The Biden administration has catered to the governments of Saudi Arabia and the United Arab Emirates (UAE) for the last year with more weapons sales and deployments of US forces, but this has only encouraged them to demand even more support and to complain that the US has not indulged their whims enough. Now there are reports that the two despotic clients want the US to offer them additional protection through a formal defense treaty. At the same time, these governments and their cheerleaders in Washington are broadcasting their unhappiness with Biden because he has not been as sycophantic as they believe an American president should be. Despite all this, Biden seems to be determined to make the same error that Obama made in his desire to "reassure" governments that cannot be placated.
Saudi Arabia and the UAE have proven to be increasing liabilities, and the US should be seeking to disentangle itself from these governments and to cut off all assistance to them as soon as possible. The war on Yemen is the most important reason to halt military assistance, but even if the war ended tomorrow it has already shown how US weapons and support have given these states the means to wage aggressive wars against other countries. When the US rushes to the defense of these despots, it does not lead to greater cooperation and serves only to implicate the US further in the war on Yemen that these states have been waging with Washington’s support for seven years. The Saudi and Emirati governments will never be satisfied with any level of US backing. Trying to maintain these relationships keeps the US bogged down in Middle Eastern affairs and involves the US in unnecessary conflicts. Extricating the US from the region isn’t compatible with keeping the Saudis and Emiratis happy, so the US should stop making any effort to do the latter.
Making these states formal treaty allies should be unthinkable. The US has no compelling reason to make new security commitments anywhere, much less in the Middle East, and of all the countries in the world these two are among the last that the US should ever pledge to defend. While these states are routinely referred to as "allies" in official statements and media reports, it is important to remember that the US has no obligations to come to their defense, and that should never change. The last thing that the US needs is more formal commitments to defend free-riding security dependents, especially when their reckless behavior makes it likely that they would drag the US into new wars beyond Yemen.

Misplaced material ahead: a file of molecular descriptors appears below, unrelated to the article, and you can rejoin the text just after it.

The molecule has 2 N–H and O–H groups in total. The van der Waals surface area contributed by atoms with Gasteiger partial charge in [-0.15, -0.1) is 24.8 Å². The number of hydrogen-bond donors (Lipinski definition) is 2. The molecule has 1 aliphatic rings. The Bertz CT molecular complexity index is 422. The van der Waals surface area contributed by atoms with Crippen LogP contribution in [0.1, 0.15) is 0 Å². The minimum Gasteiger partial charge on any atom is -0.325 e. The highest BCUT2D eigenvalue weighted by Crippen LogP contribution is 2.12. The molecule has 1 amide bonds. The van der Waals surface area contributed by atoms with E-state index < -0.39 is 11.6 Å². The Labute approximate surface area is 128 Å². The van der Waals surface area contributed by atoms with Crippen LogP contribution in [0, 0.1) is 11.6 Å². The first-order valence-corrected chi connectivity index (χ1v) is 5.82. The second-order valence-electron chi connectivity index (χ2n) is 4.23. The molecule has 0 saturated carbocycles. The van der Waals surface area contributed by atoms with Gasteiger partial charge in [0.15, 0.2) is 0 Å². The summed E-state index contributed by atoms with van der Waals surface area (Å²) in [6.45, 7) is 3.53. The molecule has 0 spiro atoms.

To appreciate how unwise making these additional commitments would be, we just need to think back to 2019 when Saudi oil facilities at Abqaiq came under attack. Whether the attack was carried out by Iran or the Houthis doesn’t matter here. If the US had a formal commitment to come to the defense of Saudi Arabia then, there would have been tremendous pressure on the US to retaliate on their behalf by launching attacks on Iran or Yemen or both. As it was, there was considerable pressure on Trump to order military action against Iran, and if there had been a treaty alliance in place the US might have quickly found itself in a larger war. Treaties with the Saudis and the UAE would likely pave the way for many more wars that the US could otherwise avoid. US indulgence has already enabled a lot of aggressive behavior in Yemen, Libya, and elsewhere. If these governments believed that the US would be obliged to bail them out, they would become even more aggressive.
The Saudis and Emiratis have their usual laundry list of complaints about US policies, and this mostly boils down to whining that the US isn’t being as hostile to Iran as they would like. The US ran the experiment of giving Saudi Arabia and the UAE pretty much everything they wanted, including US withdrawal from the nuclear deal, and it led to an intensification of the war on Yemen and brought the US and Iran to the brink of war. Even closer ties with these states would produce even worse results.
The Biden administration should disregard advice on how to repair ties with these states. Saudi Arabia and the UAE are likely to try waiting Biden out on the assumption that they will be able to work with a more accommodating Republican administration in a few years, so any efforts that Biden makes to please them would be wasted. Obama’s experience proved that showering these states with weapons and support gains the president nothing in return. The main reason why Biden shouldn’t bother trying to repair these ties is that the relationships are not worth preserving. No doubt these client states would like the US to fight their wars for them, and that is exactly why the US needs to be rid of them.
Daniel Larison is a contributing editor and weekly columnist for Antiwar.com and maintains his own site at Eunomia. He is former senior editor at The American Conservative. He has been published in the New York Times Book Review, Dallas Morning News, World Politics Review, Politico Magazine, Orthodox Life, Front Porch Republic, The American Scene, and Culture11, and was a columnist for The Week. He holds a PhD in history from the University of Chicago, and resides in Lancaster, PA. Follow him on Twitter.